Microbiological investigation

Local laboratories that serviced the participating hospitals used their own diagnostic procedures for CDI. Data on the algorithm used for CDI diagnosis was collected for each patient included in light surveillance. In the enhanced surveillance option, 10 C. difficile isolates (or stool samples, if there was no possibility of anaerobic culture at the local laboratory) from samples from the first 10 episodes of CDI per hospital were sent to the national reference laboratory or appointed study laboratory (collectively referred to as NRL) which performed PCR ribotyping and antimicrobial susceptibility testing, performed according to national procedures. Most NRLs used conventional agarose gel-based PCR ribotyping [3] (Finland, France, Hungary, Poland, the Netherlands and UK-Scotland), some used capillary-based PCR ribotyping [3] (Austria, Belgium and Germany). Denmark, Estonia, Romania and Serbia did not perform PCR ribotyping and for Norway, the PCR ribotyping method used was not reported. NRLs were requested to send all C. difficile isolates to the coordinating laboratory (Leiden University Medical Centre, the Netherlands), which completed and confirmed microbiological results. The presence of a glutamate dehydrogenase (GDH) gene specific for C. difficile was confirmed in the coordinating laboratory by an in-house PCR [20], followed by PCR ribotyping [21]. Toxin genes (tcdA, tcdB, cdtA, cdtB) were detected by multiplex PCR [22]. In vitro susceptibility to metronidazole, vancomycin, and moxifloxacin was determined by measuring minimum inhibitory concentrations (MICs) by an agar dilution method [23] and interpreted using epidemiological cut-off values from the European Committee on Antimicrobial Susceptibility Testing (EUCAST). Isolates with a metronidazole MIC > 2 mg/L, a vancomycin MIC > 2 mg/L and moxifloxacin MIC > 4 mg/L were interpreted as resistant [24].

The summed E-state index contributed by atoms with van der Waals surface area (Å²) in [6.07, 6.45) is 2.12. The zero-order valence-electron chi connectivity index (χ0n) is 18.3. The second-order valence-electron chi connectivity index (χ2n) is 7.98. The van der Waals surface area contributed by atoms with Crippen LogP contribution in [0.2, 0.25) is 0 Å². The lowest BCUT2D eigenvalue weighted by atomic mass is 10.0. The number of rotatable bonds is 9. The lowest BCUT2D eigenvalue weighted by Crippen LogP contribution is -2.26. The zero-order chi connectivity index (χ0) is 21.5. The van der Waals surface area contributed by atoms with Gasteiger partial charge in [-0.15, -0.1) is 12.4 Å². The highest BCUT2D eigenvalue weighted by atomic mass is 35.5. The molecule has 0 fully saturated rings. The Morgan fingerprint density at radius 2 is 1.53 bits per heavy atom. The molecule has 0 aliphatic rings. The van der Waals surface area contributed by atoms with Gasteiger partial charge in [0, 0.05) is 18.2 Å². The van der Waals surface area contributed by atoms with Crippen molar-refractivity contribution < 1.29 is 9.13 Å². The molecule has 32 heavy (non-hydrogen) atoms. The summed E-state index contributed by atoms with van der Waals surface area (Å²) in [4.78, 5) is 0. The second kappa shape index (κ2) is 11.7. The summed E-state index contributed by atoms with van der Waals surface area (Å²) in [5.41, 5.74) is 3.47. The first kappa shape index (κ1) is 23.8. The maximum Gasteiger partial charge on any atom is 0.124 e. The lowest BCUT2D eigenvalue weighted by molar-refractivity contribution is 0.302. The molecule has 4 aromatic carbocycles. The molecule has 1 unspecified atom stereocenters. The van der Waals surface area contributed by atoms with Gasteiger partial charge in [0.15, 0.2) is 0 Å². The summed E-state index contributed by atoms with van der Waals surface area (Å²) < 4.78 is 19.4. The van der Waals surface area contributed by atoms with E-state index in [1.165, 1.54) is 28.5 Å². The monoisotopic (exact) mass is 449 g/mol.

Data handling

Data were entered in a web-based system developed for the current study (by the Institute of Hygiene and Environmental Medicine, Charité Universitätsmedizin Berlin, Germany, in 2013) and were analysed with SPSS version 20.0 and Stata software version 12.1.

Statistical analysis and study endpoints

Variables and indicators